The new regulations also provide an exception when the reporting obligation will not be required. Such a case is where the intermediary is a sworn advocate and the provision of information would violate the professional secrecy. Still, sworn advocates will have to inform another intermediary or if there is no other intermediate, the relevant taxpayer about the reporting obligation.


Reporting system

When your arrangement meets the definition of a cross-border arrangement, fulfills the main benefit test and/or one of the hallmarks (laid down in Part 3 of the Regulation) DAC6 reporting obligation arises. The primary reporting obligation will be due to the intermediaries. However, to avoid the situation when the company orders a tax planning, pays for it to the tax consultant, and then is exposed for reporting the structure to SRS, it is our suggestion to clarify DAC6 compliance of any intended tax order with your tax consultant beforehand.

The reporting deadline is 30 days after the arrangement is made available for implementation; or the arrangement is ready for implementation; or the first step in the implementation of the arrangement is made; or assistance, support, or advice has been provided.

Where several persons are required to report for a cross-border arrangement, the person shall be exempted from this obligation if it proves that the information has already been provided by another reporting person. The proof is carried out within 30 days after another person submitted the relevant report - by submitting the reference number of the arrangement (the number is assigned by each national tax administration) and the justification that the person has no other information relating to the arrangement.



Without submitting the report in the prescribed deadline or failing to comply with the procedures for preparing and submitting the report, the SRS will be able to apply a fine up to EUR 3200. Each country has been willing to set the amount of its penalty. Although this penalty may initially seem insignificant in the light of the potential tax advantages, one shall keep in mind that tax avoidance, especially if committed on a large scale (= if at the time of the commission of the offense the total value of the subject of the crime was over 50 of the minimum monthly wages set by the Government at that time), may render a person or group of persons a criminal liability in Latvia. Depending on the objective circumstances of the case, the punishment may be a prison sentence, confiscation of property, or prohibition to engage in commercial activities or to hold certain positions.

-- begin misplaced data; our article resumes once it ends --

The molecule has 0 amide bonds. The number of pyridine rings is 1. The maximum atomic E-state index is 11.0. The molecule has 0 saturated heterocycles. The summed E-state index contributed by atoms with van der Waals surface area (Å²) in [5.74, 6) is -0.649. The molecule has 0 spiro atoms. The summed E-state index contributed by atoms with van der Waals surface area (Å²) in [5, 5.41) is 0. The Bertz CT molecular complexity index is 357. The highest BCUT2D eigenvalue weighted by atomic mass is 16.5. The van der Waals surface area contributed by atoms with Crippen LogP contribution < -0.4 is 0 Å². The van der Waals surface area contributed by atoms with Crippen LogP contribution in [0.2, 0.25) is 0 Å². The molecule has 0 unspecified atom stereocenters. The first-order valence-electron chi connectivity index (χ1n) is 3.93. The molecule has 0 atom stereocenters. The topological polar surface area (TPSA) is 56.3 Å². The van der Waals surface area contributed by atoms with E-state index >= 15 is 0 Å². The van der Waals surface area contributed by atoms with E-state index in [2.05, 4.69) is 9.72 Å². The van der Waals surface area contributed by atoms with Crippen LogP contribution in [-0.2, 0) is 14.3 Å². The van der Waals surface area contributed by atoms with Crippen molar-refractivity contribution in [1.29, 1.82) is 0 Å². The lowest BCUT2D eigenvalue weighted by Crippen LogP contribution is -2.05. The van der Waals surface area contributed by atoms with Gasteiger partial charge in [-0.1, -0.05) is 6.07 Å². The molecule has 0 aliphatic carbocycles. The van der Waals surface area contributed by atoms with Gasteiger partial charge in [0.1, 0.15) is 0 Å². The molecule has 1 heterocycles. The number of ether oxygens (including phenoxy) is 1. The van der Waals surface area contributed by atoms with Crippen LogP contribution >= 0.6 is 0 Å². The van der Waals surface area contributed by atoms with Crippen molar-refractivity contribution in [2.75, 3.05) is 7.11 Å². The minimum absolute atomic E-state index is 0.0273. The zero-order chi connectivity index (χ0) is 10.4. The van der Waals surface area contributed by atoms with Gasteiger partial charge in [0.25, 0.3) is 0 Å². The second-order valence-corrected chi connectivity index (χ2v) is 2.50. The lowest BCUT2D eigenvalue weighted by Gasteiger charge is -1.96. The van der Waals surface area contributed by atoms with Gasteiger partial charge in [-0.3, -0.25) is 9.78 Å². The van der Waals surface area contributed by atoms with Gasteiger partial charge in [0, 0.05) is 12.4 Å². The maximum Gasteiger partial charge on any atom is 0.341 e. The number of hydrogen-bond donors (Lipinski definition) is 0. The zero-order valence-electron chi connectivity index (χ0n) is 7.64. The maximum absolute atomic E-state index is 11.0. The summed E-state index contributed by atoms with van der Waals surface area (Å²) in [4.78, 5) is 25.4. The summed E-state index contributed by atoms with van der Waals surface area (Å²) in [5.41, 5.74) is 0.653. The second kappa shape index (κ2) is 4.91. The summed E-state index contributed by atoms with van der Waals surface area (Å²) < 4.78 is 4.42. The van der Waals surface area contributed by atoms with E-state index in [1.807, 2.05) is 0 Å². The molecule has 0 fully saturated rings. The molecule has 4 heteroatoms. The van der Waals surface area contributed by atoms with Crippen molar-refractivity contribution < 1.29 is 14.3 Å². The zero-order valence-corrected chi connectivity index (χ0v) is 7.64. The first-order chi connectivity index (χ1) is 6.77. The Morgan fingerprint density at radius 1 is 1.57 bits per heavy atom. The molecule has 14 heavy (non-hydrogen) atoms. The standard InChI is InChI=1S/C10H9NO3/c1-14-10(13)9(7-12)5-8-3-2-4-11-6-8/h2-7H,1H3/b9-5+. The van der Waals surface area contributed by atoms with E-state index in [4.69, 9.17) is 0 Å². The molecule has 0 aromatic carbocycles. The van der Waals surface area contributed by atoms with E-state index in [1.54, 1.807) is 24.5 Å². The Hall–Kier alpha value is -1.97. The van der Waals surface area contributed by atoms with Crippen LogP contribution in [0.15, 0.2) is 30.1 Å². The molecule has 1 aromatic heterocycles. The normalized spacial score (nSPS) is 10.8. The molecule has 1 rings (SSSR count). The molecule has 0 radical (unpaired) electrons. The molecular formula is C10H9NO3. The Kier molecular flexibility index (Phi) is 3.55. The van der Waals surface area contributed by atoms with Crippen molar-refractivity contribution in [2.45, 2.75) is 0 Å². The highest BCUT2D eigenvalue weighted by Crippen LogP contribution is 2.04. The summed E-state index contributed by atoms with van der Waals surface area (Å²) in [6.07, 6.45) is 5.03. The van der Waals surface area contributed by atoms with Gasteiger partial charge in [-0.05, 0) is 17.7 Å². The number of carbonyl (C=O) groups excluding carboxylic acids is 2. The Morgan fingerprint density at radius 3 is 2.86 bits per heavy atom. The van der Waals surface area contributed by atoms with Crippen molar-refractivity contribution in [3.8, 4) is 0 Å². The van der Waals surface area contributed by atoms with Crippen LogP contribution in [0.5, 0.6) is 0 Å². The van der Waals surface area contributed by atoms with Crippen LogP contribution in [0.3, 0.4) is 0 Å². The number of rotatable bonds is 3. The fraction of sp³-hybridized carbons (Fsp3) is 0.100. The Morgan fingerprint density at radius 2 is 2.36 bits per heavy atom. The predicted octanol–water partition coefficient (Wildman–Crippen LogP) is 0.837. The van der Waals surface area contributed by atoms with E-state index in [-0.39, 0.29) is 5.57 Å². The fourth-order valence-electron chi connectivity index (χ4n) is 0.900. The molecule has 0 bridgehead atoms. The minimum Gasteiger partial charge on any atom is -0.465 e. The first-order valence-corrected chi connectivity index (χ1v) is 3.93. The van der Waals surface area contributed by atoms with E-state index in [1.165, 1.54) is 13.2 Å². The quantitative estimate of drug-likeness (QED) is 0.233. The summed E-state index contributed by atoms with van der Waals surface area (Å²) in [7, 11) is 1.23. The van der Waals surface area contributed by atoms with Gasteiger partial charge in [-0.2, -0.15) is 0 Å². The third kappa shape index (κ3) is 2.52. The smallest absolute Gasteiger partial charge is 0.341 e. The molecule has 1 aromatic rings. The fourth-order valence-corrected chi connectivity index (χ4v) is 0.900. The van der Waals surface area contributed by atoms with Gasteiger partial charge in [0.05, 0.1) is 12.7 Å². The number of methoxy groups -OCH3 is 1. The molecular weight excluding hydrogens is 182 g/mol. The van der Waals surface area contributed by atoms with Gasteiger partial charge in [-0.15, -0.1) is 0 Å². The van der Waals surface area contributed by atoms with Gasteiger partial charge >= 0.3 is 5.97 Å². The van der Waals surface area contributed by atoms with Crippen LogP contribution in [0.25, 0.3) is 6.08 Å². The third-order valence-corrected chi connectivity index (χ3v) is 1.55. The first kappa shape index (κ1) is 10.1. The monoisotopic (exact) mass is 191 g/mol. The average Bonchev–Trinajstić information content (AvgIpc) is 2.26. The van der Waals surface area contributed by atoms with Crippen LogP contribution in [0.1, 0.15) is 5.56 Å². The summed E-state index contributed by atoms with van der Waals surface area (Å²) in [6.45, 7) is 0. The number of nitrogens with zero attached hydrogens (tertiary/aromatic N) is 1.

Hourly rates of certain lawyers and tax advisers in future due to DAC6 will rise, whereas taxpayers shall remember that biggest exposures and liabilities will always remain on them. For many companies it is therefore a right time to re-assess whether to continue tax optimization policies in future or simply to restructure their business in a rather transparent way.


If you have any questions regarding the reporting obligation or the compliance of your company's business arrangement with DAC6, please contact our specialists – tax partner Anna Vilka, e-mail: anna@bakertilly.lv or sworn advocate Raimonds Plāte, e-mail: raimonds@bakertilly.lv.

Baker Tilly Baltics participate in the DAC6 working group set up by Baker Tilly International for its clients within the EU.